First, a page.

Researcher's Spotlight

Dr. Hsiao's 3D Scanning Photos

These photos show Dr. Hsiao teaching his students about 3dMD scanning.

Dr. Hongwei Hsiao is the Endowed Chair of the Industrial Engineering program at Texas A&M University-Corpus Christi. Prior to joining the university, he worked at the National Institute of Occupational Safety and Health (NIOSH) as Chief of the Protective Technology Branch and as Coordinator for the Center for Occupational Robotics Research.

Hsiao’s research covers emerging technology and big data related to human factors issues. His Smart Technology Advancement Research (STAR) lab evaluates the impact of emerging technology in humans.  Some examples of this technology include robot wearable devices and personal protective devices. His goal is to use emerging technology to improve our life and to make sure that the technology in use is safe. Furthermore, he wants to ensure that the technology is used at its best design and that his research provides feedback to the industry to design better technology.

His STAR lab is equipped with state-of-the art three-dimensional scanning technology which can scan the whole body. This consists of 10 sets of specialized cameras with three sensors in each camera that are positioned at slightly different heights. The more cameras, the better the detail of the scans. His long-term plan is to scan many people from diverse backgrounds so that technology or personal protective equipment can be designed to fit diverse populations. One such example is to design protective gear for female law enforcement officers. Current equipment was designed to fit men, so with this technology, scans of the torso of women can be obtained which can be used to determine the best design of protective gear for female officers.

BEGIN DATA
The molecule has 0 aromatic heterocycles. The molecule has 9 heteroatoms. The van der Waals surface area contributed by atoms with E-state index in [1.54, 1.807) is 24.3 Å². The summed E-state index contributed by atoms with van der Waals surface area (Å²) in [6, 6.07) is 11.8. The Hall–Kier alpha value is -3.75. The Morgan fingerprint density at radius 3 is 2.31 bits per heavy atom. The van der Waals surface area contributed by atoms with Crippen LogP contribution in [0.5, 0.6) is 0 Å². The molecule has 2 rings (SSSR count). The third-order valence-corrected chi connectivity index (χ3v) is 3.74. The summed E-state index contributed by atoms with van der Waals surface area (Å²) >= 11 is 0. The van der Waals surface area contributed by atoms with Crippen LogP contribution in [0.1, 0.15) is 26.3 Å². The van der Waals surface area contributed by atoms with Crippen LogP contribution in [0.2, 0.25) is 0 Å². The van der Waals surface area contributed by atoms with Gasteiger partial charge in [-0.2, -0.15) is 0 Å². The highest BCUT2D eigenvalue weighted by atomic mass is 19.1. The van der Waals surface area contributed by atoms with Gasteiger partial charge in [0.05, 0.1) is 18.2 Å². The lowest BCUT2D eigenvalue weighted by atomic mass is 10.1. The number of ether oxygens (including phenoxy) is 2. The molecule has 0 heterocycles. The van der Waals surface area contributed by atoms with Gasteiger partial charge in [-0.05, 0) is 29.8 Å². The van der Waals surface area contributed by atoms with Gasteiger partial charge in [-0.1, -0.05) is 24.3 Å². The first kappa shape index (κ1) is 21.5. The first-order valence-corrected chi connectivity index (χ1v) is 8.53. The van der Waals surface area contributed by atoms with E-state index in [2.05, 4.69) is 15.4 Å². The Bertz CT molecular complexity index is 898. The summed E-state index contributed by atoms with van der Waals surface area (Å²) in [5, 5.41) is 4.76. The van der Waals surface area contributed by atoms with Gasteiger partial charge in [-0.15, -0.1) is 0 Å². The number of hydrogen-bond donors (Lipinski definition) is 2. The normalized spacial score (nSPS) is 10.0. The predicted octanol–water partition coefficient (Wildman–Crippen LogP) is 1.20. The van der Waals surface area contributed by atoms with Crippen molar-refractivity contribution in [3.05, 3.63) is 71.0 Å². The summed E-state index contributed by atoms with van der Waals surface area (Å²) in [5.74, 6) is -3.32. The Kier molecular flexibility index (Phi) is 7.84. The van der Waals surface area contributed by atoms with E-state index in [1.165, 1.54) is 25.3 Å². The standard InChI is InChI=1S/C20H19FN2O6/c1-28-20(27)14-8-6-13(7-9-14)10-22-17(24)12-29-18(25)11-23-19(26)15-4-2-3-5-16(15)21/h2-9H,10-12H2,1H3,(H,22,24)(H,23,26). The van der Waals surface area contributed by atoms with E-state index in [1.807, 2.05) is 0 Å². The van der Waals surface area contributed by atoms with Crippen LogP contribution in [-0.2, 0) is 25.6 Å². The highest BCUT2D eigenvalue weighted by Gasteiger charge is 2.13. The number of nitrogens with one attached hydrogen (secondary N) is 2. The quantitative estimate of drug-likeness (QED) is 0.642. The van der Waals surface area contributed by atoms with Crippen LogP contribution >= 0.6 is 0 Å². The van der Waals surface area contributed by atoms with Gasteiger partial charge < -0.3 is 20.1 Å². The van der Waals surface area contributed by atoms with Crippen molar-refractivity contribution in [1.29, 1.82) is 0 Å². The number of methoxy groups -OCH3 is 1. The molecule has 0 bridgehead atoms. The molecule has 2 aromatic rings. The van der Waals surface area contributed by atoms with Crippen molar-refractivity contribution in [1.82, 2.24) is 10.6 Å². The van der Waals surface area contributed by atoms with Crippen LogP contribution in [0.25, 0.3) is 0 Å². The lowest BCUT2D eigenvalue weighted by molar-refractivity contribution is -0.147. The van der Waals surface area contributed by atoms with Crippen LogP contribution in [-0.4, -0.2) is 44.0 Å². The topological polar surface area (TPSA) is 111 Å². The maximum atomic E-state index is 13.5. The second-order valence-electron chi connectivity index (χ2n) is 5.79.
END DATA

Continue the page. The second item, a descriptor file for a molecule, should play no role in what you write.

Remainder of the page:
“Emerging technology and big data research will advance safety and well-being of many other occupational groups, such as firefighters, healthcare professionals, refinery workers, solders, construction laborers, farm operators, manufacturing workers, and maritime employees,” Hsiao said.

The three-dimensional scanning equipment is currently being used by Islander students who enroll in the human factors class. They not only learn about theories but also about real-world hands-on applications. They learn how to conduct human body size and shape measurements and scanning and how to place markers on mannequins. Students in the undergraduate industrial engineering program at TAMU-CC learn the basic principles of human factors, however, for students who want to learn beyond the basics, Hsiao recommends that they continue their studies into graduate school. Starting this fall 2023, students will be able to earn a Master of Science in Engineering at TAMU-CC. Students who are interested in human factors, occupational safety and health, smart technology, or big data process are encouraged to apply to join Hsiao’s research team.

People with backgrounds in human factors can have many types of jobs such as work in the automotive industry to help design the human-vehicle interface for better autonomous vehicles. They can also work in the construction or manufacturing industries to help with the production planning process or to make sure that workers learn how to use new technology.  Major hospitals and financial institutions also hire human factors engineers and industrial engineers for facility planning and financial analyses.  His advice to high school students interested in engineering is to get math-ready while in high school, as mathematics is the foundation for engineering.

For more information about Hsiao and his research, please visit